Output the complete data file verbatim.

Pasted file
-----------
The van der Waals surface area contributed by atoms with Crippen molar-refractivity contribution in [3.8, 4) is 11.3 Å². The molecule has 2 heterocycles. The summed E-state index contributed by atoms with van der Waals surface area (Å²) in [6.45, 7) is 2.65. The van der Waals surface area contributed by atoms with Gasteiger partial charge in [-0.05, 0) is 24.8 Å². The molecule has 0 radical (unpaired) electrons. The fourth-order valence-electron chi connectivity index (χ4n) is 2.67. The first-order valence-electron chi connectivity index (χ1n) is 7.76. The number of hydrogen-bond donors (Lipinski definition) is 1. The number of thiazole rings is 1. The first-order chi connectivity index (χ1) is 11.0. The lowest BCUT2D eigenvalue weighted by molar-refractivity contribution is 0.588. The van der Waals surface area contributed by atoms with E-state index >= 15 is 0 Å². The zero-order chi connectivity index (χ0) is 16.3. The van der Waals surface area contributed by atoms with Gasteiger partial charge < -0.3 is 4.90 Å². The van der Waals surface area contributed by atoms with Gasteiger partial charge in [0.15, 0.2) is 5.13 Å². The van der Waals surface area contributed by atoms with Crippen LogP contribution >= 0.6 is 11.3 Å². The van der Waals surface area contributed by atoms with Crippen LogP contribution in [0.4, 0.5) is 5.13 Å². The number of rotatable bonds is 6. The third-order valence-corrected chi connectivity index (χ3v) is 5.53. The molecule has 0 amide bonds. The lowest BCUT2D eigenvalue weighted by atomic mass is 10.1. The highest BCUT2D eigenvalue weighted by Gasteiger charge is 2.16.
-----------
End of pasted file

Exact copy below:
The van der Waals surface area contributed by atoms with Crippen molar-refractivity contribution in [3.8, 4) is 11.3 Å². The molecule has 2 heterocycles. The summed E-state index contributed by atoms with van der Waals surface area (Å²) in [6.45, 7) is 2.65. The van der Waals surface area contributed by atoms with Gasteiger partial charge in [-0.05, 0) is 24.8 Å². The molecule has 0 radical (unpaired) electrons. The fourth-order valence-electron chi connectivity index (χ4n) is 2.67. The first-order valence-electron chi connectivity index (χ1n) is 7.76. The number of hydrogen-bond donors (Lipinski definition) is 1. The number of thiazole rings is 1. The first-order chi connectivity index (χ1) is 11.0. The lowest BCUT2D eigenvalue weighted by molar-refractivity contribution is 0.588. The van der Waals surface area contributed by atoms with E-state index >= 15 is 0 Å². The zero-order chi connectivity index (χ0) is 16.3. The van der Waals surface area contributed by atoms with Gasteiger partial charge < -0.3 is 4.90 Å². The van der Waals surface area contributed by atoms with Gasteiger partial charge in [0.15, 0.2) is 5.13 Å². The van der Waals surface area contributed by atoms with Crippen LogP contribution >= 0.6 is 11.3 Å². The van der Waals surface area contributed by atoms with Crippen LogP contribution in [0.4, 0.5) is 5.13 Å². The number of rotatable bonds is 6. The third-order valence-corrected chi connectivity index (χ3v) is 5.53. The molecule has 0 amide bonds. The lowest BCUT2D eigenvalue weighted by atomic mass is 10.1. The highest BCUT2D eigenvalue weighted by Gasteiger charge is 2.16.